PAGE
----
EDITOR’S NOTE: This article appears in Auto Buying Guide 2017. Find the full magazine at http://gatehouse.morecontentnow.com/article/20170316/NEWS/303159999.

Subcompact cars like the Mitsubishi Mirage GT are generally the ones we think of when we imagine top-notch fuel economy. Or perhaps a discussion of efficiency brings to mind a single-focus vehicle like the top-selling green car past and present, the Toyota Prius.

Although these are both excellent vehicles in their own right, some might say they come with a compromise, be it comfort, safety or fun.

Three of the cars BestRide has tested this year returned about 40 mpg in real-world driving. Each is notable in that they are not only no-compromise cars, they are among the best in their individual segments.

Honda Civic

If you have not been in a Civic in a while, you are in for a shock. This is a car that the EPA says falls within its guidelines for “midsize cars.”

Our testers have recently tried two versions of the newly designed Civic. We first found ourselves in the 2016 Civic EX-T With Honda Sensing. In that CVT-equipped sedan, we got 40 mpg, which in our area meant it had a better cost per mile of fuel than an electric car would.

In February we tested the Civic Hatch Sport with its 180-horsepower turbocharged engine and six-speed manual. It’s a fun car to drive, a Top Safety Pick, affordable at less than $23K, and it’s roomy.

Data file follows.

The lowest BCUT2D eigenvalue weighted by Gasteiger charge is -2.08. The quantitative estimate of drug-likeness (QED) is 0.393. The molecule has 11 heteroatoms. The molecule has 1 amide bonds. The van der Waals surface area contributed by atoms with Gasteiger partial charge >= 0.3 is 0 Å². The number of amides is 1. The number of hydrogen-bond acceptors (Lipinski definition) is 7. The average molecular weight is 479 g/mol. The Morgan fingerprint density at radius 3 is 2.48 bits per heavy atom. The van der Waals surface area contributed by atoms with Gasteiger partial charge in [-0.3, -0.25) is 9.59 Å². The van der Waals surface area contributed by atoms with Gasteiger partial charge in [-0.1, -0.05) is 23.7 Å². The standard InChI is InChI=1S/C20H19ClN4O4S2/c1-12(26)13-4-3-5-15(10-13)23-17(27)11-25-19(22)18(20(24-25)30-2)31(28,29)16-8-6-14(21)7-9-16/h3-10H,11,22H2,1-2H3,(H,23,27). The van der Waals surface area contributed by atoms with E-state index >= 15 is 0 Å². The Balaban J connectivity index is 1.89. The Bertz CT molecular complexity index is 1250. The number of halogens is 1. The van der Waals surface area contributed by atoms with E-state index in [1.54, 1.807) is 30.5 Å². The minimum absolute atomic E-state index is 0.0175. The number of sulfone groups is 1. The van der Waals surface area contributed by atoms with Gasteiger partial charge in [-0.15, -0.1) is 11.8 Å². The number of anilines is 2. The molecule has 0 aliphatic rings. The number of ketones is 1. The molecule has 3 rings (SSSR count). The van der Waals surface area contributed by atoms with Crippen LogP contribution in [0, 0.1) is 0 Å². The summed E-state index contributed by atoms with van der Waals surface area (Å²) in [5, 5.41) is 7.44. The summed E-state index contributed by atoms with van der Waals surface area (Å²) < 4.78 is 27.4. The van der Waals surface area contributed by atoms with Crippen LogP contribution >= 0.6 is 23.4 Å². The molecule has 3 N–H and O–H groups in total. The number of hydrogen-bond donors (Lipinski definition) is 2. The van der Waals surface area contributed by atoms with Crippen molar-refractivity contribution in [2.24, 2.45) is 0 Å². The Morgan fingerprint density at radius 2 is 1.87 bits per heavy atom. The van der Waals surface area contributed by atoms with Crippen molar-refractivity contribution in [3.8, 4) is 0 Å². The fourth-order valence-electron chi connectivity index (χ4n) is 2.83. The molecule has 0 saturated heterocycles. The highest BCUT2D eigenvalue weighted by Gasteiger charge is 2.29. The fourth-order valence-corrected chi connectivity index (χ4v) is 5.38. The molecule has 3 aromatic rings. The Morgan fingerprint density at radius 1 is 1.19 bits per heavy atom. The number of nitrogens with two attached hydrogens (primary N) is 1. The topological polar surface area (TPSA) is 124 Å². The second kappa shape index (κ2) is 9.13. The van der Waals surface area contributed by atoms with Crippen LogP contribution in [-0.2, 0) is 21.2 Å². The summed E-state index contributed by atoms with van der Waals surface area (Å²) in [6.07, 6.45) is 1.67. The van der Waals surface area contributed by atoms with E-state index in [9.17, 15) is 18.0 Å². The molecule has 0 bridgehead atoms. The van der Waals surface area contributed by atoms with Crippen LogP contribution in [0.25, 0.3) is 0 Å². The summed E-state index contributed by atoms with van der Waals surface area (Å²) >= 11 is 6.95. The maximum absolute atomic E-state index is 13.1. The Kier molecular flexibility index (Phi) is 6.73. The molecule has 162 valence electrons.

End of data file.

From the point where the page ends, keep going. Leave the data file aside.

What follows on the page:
In mixed suburban and highway driving, we again got 40 mpg. We verified the car’s display by doing the math at the pump, and the Civic is a real-world, 40-mpg-car — as long as you stay out of stop-and-go traffic.

Lexus ES 300h

Interestingly, our next car actually gets its best mileage in city traffic.

The plush and comfortable Lexus ES 300h is a hybrid. Its strengths include standard active safety features other brands charge extra for, supreme comfort, a huge interior, legendary reliability and the ability to get 40 mpg in the city, according to the EPA.

This is a sedan that is very competitive in its class. At about $50K it is not inexpensive, but compared to its peers, it is a relatively good value.

In our mixed suburban testing in winter conditions (and using winter-blend fuel), we can report 38 mpg. However, during our single tank of fuel, we drove into Boston. We were in stop-and-go traffic for two hours.

During that time, the displayed mileage went up from 38 mpg.

Due to its hybrid regenerative braking, ability to creep forward in traffic using zero gasoline, and stop-start technology, the ES 300h actually increases its efficiency in the city. This is not a plug-in car — it’s a hybrid that uses regular unleaded fuel.

Honda Accord Hybrid Touring

A big part of the overall success of the 48 mpg EPA-combined Honda Accord Hybrid Touring is its Sport mode. In his BestRide review, Philip Ruth wrote, “In Sport, there was little need to ask for more power, because the initial kick was so much stronger. This led to an uncommon feeling of driving confidence for a hybrid.”

With 212 horsepower, the Accord Hybrid Touring is more powerful by a significant margin than the mainstream, four-cylinder, midsize four-door crowd. Since it is a Top Safety Pick Plus, comes loaded for $36K and “reminded us that pretty much every Accord we’ve driven feels ready to hustle,” it is easy to call the Accord Hybrid Touring a 40 mpg real-world car with no compromises.